Black Friday and Cyber Monday are the biggest shopping days of the year, a relentless deals-packed weekend when you can find the best prices on tech products like laptops, 4K TVs, phones, and more. Even better, you can access these good deals online so you won’t have to push your way through crowds or worry about making it before the limited stock that’s available at your local retailer sells out.
You can count on us to publish the best deals that you need to know about, but if you want to be among the first people to know about price drops on products you’re interested in, you’ll want to get set up with a price-tracking site. We’ve included a few of our favorite examples below, pointing out how each can help you track deals in slightly different ways, with their own special features.
All of them are free to use, and once you’ve added products that you’re interested in keeping an eye on, you can rest easy knowing that you don’t need to take any extra action until it comes time to make a purchase.
CamelCamelCamel tracks the price of every product sold on Amazon and can send you alerts when they fall as low as you’d like. Once a product reaches a price you’ve set or lower, you’ll get an email about it. This price tracker works exclusively for products on Amazon, so you’ll need to use a different one if you want to track price movement on Walmart, Best Buy, and others.
To track prices and get alerts via email, you’ll need to create a free account. Also, I suggest installing the site’s browser extension, which lets you see pricing trends on a product-by-product basis and allows you to set your desired price without navigating away from Amazon.
As soon as one of the products falls below the amount set on your price alert, you’ll instantly get an email. And if you already have a wishlist saved on Amazon, you can import it to CamelCamelCamel.
Like CamelCamelCamel, the Honey browser extension can track the prices of items that you’re interested in, and it will alert you when it finds a deal. However, unlike the price-tracking site above, Honey will also scour each site you visit for offer codes that can be applied to your checkout total to save you even more money.
Honey works with Amazon and many other retailers, and you can add items to your “Droplist,” which is basically just a wishlist. On Best Buy, for example, the option to add an item to your list pops up on the product’s image, and you can select the price watch duration as well as the percentage off that you’re looking for.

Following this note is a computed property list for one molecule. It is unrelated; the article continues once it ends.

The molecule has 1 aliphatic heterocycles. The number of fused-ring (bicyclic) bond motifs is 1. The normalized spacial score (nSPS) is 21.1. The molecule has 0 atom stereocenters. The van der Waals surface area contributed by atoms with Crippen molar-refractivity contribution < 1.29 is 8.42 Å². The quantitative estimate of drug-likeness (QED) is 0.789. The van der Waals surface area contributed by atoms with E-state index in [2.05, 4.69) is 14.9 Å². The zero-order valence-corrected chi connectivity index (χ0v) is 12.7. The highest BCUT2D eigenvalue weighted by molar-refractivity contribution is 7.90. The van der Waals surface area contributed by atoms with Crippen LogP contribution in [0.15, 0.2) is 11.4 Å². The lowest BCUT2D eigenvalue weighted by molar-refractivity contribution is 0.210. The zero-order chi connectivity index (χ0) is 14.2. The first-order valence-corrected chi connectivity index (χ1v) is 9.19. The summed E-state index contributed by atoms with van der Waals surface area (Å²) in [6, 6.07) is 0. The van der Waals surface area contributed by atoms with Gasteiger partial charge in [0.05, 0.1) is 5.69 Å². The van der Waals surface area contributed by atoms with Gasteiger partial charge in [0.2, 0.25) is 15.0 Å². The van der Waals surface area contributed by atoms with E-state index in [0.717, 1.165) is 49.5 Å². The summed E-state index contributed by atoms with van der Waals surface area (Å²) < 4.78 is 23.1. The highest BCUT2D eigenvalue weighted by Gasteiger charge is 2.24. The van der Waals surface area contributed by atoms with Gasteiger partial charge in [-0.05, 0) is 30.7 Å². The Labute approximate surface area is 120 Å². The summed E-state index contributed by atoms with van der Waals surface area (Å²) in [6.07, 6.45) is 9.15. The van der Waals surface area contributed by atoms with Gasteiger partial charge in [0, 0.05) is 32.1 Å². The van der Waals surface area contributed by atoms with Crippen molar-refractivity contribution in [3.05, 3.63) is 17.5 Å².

Slickdeals aggregates some of the best deals around the internet, as discovered by its team and community of users. Its site also allows you to create deal alerts based on keywords, but they work a little different on Slickdeals than they do with the above sites.
You can type in a product name, like “Nintendo Switch” or a retailer’s name, and once it’s added to your list, you’ll be notified of a deal alert if it meets your criteria. You can set it to alert you to literally any deal relating to your keyword, or you can filter out deals so that you’ll be notified if, for example, the deal is popular enough to make it to Slickdeals’ front page or if it earned a high rating from the community.
As you might have guessed with the name, PC Part Picker helps you pick PC components that are compatible with each other, making the already daunting task of piecing together a DIY PC setup a little easier.
That by itself makes it a crucial tool, but it’s also an excellent price tracker, showing you a detailed graph that illustrates the current and prior movement in price for a particular component. It lets you build the PC of your dreams, and it can alert you via email to price drops from big retailers like Amazon, Best Buy, Newegg, B&H Photo, and more, so you can, say, choose to wait to buy everything until that processor or graphics card comes down to a lower price you know it’s hit before.
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